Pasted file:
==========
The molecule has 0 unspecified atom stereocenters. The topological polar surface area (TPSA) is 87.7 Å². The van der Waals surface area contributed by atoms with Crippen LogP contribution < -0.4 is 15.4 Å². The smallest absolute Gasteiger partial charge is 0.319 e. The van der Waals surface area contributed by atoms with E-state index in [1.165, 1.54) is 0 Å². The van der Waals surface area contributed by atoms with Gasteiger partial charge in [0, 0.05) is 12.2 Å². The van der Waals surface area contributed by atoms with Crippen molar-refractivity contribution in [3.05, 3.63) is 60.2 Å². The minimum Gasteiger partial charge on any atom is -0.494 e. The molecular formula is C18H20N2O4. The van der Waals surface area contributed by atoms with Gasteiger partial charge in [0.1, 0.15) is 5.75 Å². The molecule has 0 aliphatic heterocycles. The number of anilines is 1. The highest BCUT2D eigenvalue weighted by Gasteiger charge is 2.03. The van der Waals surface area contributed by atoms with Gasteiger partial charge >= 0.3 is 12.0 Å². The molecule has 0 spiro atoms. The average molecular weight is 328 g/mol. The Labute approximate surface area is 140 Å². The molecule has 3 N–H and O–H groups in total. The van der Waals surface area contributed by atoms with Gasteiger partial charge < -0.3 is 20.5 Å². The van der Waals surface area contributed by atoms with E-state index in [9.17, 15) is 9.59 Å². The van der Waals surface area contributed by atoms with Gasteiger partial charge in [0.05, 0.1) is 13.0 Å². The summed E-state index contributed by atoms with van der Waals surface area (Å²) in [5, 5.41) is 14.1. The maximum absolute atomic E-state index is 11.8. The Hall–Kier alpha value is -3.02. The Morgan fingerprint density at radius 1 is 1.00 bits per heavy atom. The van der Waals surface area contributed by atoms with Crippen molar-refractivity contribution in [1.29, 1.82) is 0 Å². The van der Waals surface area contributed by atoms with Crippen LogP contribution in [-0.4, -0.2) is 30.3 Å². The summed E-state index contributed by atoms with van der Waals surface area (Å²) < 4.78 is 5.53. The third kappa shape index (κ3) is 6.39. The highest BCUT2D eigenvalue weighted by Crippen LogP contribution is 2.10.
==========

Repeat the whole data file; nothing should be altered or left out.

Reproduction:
The molecule has 0 unspecified atom stereocenters. The topological polar surface area (TPSA) is 87.7 Å². The van der Waals surface area contributed by atoms with Crippen LogP contribution < -0.4 is 15.4 Å². The smallest absolute Gasteiger partial charge is 0.319 e. The van der Waals surface area contributed by atoms with E-state index in [1.165, 1.54) is 0 Å². The van der Waals surface area contributed by atoms with Gasteiger partial charge in [0, 0.05) is 12.2 Å². The van der Waals surface area contributed by atoms with Crippen molar-refractivity contribution in [3.05, 3.63) is 60.2 Å². The minimum Gasteiger partial charge on any atom is -0.494 e. The molecular formula is C18H20N2O4. The van der Waals surface area contributed by atoms with Gasteiger partial charge in [0.1, 0.15) is 5.75 Å². The molecule has 0 aliphatic heterocycles. The number of anilines is 1. The highest BCUT2D eigenvalue weighted by Gasteiger charge is 2.03. The van der Waals surface area contributed by atoms with Gasteiger partial charge >= 0.3 is 12.0 Å². The molecule has 0 spiro atoms. The average molecular weight is 328 g/mol. The Labute approximate surface area is 140 Å². The molecule has 3 N–H and O–H groups in total. The van der Waals surface area contributed by atoms with Gasteiger partial charge < -0.3 is 20.5 Å². The van der Waals surface area contributed by atoms with E-state index in [9.17, 15) is 9.59 Å². The van der Waals surface area contributed by atoms with Gasteiger partial charge in [0.05, 0.1) is 13.0 Å². The summed E-state index contributed by atoms with van der Waals surface area (Å²) in [5, 5.41) is 14.1. The maximum absolute atomic E-state index is 11.8. The Hall–Kier alpha value is -3.02. The Morgan fingerprint density at radius 1 is 1.00 bits per heavy atom. The van der Waals surface area contributed by atoms with Crippen molar-refractivity contribution in [1.29, 1.82) is 0 Å². The van der Waals surface area contributed by atoms with Crippen LogP contribution in [-0.4, -0.2) is 30.3 Å². The summed E-state index contributed by atoms with van der Waals surface area (Å²) < 4.78 is 5.53. The third kappa shape index (κ3) is 6.39. The highest BCUT2D eigenvalue weighted by Crippen LogP contribution is 2.10.